Providers of capital have a right to know how it is being used to ensure that their interests are being met within any investment. Companies on the other hand, regularly update their models and strategies to respond to changes in the business environment.
However, the communication and engagement between companies and investors has not evolved at the rate at which business decisions are made.
On a global scale, regulations such as the Sarbanes-Oxley Act have been adopted to bridge the gap between investors, other market stakeholders and the management team, increasing the level of transparency and accuracy of the information reported.
Closer to home, the Capital Markets Authority (CMA), in line with one of its objectives in its current strategic plan, seeks to “enhance the responsiveness and enforceability of the policy and regulatory framework to improve investor experience”.
A crucial step in achieving this is the annual assessment of the Corporate Governance Scorecard.
The CMA released its first State of Corporate Governance Report 2018 on the 56 issuers of securities to the public. Overall, the report suggests a ‘fair’ status of 55 percent of the issuers on corporate governance practices.
However, on transparency and disclosure, only 20 percent scored a rating above ‘fair’ with 38 percent of the issuers termed as needing improvement.
An interesting question one may ask would be: What do the companies need to do to make information they disclose better? How do they communicate effectively and ensure transparency to the providers of capital?
The answer is rooted in having a comprehensive investor relations strategy. With the dynamic operating environment and companies’ rapid strategic evolvement aimed at retaining their competitive edge, investors and other stakeholders are requiring more targeted communication.
Investor relations can do just that by ensuring that the company’s business strategy and performance are widely understood by the investor community and other stakeholders.
Being the primary interface between management, providers of capital (equity & debt) and the wider investment community, how then, can companies benefit from a comprehensive investor relations strategy?
For it to be effective, there has to be buy-in and representation in internal executive discussions. TD Bank, one of the global leaders on the investor relations front, made the deliberate decision that the “the voice of the investors is always at the table”, according to the former CFO Colleen Johnston in an interview with Bloomberg and IR Magazine.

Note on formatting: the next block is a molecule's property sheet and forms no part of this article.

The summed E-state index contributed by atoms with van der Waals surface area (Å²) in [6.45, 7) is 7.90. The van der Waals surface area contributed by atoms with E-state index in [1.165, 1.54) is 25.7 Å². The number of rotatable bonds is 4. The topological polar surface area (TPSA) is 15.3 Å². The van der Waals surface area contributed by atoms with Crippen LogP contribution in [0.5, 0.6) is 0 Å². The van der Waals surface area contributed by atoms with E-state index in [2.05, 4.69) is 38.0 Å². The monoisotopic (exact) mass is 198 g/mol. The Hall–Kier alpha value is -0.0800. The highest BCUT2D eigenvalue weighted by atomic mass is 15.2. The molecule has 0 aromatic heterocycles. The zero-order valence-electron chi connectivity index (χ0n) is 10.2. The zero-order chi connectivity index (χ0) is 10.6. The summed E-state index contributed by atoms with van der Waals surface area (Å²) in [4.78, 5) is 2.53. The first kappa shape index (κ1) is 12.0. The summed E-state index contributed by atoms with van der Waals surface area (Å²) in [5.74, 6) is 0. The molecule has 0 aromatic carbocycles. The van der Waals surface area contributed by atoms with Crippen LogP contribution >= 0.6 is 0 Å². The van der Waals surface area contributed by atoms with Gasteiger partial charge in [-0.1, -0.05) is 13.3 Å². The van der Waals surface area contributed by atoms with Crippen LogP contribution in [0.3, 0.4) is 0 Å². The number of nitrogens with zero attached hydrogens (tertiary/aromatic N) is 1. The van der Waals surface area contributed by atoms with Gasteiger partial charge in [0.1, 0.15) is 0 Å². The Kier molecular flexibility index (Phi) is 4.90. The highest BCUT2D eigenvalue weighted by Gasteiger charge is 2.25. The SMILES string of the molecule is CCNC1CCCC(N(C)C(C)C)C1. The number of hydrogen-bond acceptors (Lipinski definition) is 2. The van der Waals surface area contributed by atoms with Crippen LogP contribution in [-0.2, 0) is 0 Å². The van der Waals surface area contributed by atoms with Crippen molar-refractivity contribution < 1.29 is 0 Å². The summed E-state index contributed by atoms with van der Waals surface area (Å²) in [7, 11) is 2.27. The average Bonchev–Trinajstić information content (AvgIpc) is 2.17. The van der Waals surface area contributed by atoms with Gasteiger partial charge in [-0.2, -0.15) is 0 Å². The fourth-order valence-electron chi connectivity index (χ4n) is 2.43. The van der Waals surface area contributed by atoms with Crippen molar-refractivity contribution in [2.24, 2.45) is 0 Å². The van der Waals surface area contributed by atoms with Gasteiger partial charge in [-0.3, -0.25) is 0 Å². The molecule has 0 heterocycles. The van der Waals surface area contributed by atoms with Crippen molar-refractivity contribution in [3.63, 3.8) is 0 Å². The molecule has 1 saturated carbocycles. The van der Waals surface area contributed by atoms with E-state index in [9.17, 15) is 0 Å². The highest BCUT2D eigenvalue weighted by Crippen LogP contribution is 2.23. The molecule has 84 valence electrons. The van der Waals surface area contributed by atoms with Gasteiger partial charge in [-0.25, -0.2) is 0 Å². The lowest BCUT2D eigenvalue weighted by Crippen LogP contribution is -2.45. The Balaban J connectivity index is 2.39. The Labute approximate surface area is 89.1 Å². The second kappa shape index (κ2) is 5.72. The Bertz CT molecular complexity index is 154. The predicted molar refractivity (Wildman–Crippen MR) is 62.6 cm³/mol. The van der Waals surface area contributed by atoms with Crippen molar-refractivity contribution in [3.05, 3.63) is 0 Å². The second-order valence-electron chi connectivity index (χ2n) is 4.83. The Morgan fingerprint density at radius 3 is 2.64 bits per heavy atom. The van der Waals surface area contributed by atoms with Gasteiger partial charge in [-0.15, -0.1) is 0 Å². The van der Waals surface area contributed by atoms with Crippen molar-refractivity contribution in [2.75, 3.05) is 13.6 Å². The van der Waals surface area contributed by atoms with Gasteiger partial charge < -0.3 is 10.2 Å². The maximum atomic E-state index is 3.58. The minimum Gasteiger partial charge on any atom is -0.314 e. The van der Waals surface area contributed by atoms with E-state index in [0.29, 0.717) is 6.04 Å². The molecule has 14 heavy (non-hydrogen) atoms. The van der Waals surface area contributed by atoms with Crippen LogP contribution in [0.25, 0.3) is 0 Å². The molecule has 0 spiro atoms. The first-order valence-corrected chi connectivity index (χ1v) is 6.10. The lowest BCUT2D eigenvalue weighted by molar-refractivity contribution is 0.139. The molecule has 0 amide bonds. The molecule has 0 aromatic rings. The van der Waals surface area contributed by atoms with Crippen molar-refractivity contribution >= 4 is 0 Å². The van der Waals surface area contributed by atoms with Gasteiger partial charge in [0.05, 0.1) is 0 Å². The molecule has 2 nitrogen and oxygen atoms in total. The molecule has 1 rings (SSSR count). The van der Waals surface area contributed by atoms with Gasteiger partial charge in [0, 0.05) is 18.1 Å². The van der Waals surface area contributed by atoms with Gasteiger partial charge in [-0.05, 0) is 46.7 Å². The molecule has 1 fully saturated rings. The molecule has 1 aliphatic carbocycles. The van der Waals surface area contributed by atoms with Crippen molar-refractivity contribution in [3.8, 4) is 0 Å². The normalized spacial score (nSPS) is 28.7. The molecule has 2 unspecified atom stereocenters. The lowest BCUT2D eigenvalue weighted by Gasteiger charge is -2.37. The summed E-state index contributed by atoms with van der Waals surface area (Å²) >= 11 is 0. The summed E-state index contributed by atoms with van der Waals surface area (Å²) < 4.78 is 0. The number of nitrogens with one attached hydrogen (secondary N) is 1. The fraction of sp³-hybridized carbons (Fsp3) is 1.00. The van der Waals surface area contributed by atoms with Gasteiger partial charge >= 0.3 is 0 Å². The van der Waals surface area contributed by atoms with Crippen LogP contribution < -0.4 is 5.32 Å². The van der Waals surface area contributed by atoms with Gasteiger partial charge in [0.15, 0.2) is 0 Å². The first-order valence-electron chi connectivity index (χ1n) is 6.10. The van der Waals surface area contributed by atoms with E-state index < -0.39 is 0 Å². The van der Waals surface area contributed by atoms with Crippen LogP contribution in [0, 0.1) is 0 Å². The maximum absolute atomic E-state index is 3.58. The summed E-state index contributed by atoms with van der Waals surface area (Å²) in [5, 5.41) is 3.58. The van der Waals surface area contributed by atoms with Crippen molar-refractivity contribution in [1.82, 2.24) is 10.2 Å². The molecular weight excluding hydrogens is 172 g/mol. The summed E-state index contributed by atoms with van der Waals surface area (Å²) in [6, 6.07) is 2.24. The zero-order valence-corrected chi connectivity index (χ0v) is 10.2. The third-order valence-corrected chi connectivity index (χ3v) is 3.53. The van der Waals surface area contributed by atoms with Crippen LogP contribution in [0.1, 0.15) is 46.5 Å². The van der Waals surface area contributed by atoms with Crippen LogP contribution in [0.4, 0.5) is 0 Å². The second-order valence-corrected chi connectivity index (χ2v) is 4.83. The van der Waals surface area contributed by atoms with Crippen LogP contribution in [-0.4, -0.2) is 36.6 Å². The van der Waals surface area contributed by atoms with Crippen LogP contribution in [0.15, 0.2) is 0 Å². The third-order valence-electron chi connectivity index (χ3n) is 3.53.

Around this time, TD Bank was ranked tenth globally in Investor Relations. Involving the board reinforces a company’s commitment to transparency and makes information more accessible.
Due to globalisation, access to capital that would have been geographically inaccessible is now unrestricted. On the flipside, the breakdown of geographical boundaries has meant increased competition for capital. This has put companies to task in staying visible to generate recognition and credibility, making them more attractive — and Investor Relations can support companies to achieve this.
Companies need to consistently foster engagements with their ecosystem of stakeholders and especially with strategic investors, as they can be your biggest asset — offering insights on business and operational aspects that can be beneficial to the C-Suite.
Investors have a vested interest in your company and therefore require to be kept informed on the business. Regular, relevant and targeted communication will go a long way in keeping investors interested in your company and solidifying their investment position. If this is ignored, investors can lose confidence in the performance, strategic direction, and capabilities of the company.
Recent reports have highlighted that investors, specifically, those who view the business as a long-term play complain that management teams do not provide adequate disclosures on long-term issues, while management teams often complain of the short-term orientation of investors.
To adequately tackle this problem, it is important to categorise your investor base by their investment horizon.
There is no point talking to an investor on your five-year strategic plan if they have a short-term outlook on your company.
The writer is head of Investor Relations at Centum Investment Company Plc.